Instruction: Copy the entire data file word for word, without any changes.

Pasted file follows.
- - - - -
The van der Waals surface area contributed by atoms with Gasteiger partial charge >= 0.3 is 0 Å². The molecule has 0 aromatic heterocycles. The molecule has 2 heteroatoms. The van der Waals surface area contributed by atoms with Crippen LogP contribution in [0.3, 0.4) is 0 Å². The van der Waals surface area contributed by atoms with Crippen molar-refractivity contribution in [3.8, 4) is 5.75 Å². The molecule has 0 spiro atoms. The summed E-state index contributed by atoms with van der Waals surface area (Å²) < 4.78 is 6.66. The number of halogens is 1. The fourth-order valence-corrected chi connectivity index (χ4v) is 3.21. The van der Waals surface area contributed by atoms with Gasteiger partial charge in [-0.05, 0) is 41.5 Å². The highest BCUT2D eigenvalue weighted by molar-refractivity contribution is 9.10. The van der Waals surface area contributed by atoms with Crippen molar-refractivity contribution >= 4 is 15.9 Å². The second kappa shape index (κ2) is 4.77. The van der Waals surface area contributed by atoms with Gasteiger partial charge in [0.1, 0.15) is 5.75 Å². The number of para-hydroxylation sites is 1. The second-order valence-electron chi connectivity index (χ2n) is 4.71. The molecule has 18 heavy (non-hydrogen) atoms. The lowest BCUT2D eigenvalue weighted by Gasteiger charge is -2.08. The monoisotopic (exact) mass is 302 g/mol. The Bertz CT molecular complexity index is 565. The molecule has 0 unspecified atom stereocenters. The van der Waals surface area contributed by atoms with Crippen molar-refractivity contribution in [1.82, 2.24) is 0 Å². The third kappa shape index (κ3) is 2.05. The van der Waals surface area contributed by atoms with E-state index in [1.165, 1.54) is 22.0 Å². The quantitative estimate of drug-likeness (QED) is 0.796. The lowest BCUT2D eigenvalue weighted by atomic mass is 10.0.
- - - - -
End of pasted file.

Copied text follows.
The van der Waals surface area contributed by atoms with Gasteiger partial charge >= 0.3 is 0 Å². The molecule has 0 aromatic heterocycles. The molecule has 2 heteroatoms. The van der Waals surface area contributed by atoms with Crippen LogP contribution in [0.3, 0.4) is 0 Å². The van der Waals surface area contributed by atoms with Crippen molar-refractivity contribution in [3.8, 4) is 5.75 Å². The molecule has 0 spiro atoms. The summed E-state index contributed by atoms with van der Waals surface area (Å²) < 4.78 is 6.66. The number of halogens is 1. The fourth-order valence-corrected chi connectivity index (χ4v) is 3.21. The van der Waals surface area contributed by atoms with Gasteiger partial charge in [-0.05, 0) is 41.5 Å². The highest BCUT2D eigenvalue weighted by molar-refractivity contribution is 9.10. The van der Waals surface area contributed by atoms with Crippen molar-refractivity contribution >= 4 is 15.9 Å². The second kappa shape index (κ2) is 4.77. The van der Waals surface area contributed by atoms with Gasteiger partial charge in [0.1, 0.15) is 5.75 Å². The number of para-hydroxylation sites is 1. The second-order valence-electron chi connectivity index (χ2n) is 4.71. The molecule has 18 heavy (non-hydrogen) atoms. The lowest BCUT2D eigenvalue weighted by Gasteiger charge is -2.08. The monoisotopic (exact) mass is 302 g/mol. The Bertz CT molecular complexity index is 565. The molecule has 0 unspecified atom stereocenters. The van der Waals surface area contributed by atoms with Crippen molar-refractivity contribution in [1.82, 2.24) is 0 Å². The third kappa shape index (κ3) is 2.05. The van der Waals surface area contributed by atoms with E-state index in [1.165, 1.54) is 22.0 Å². The quantitative estimate of drug-likeness (QED) is 0.796. The lowest BCUT2D eigenvalue weighted by atomic mass is 10.0.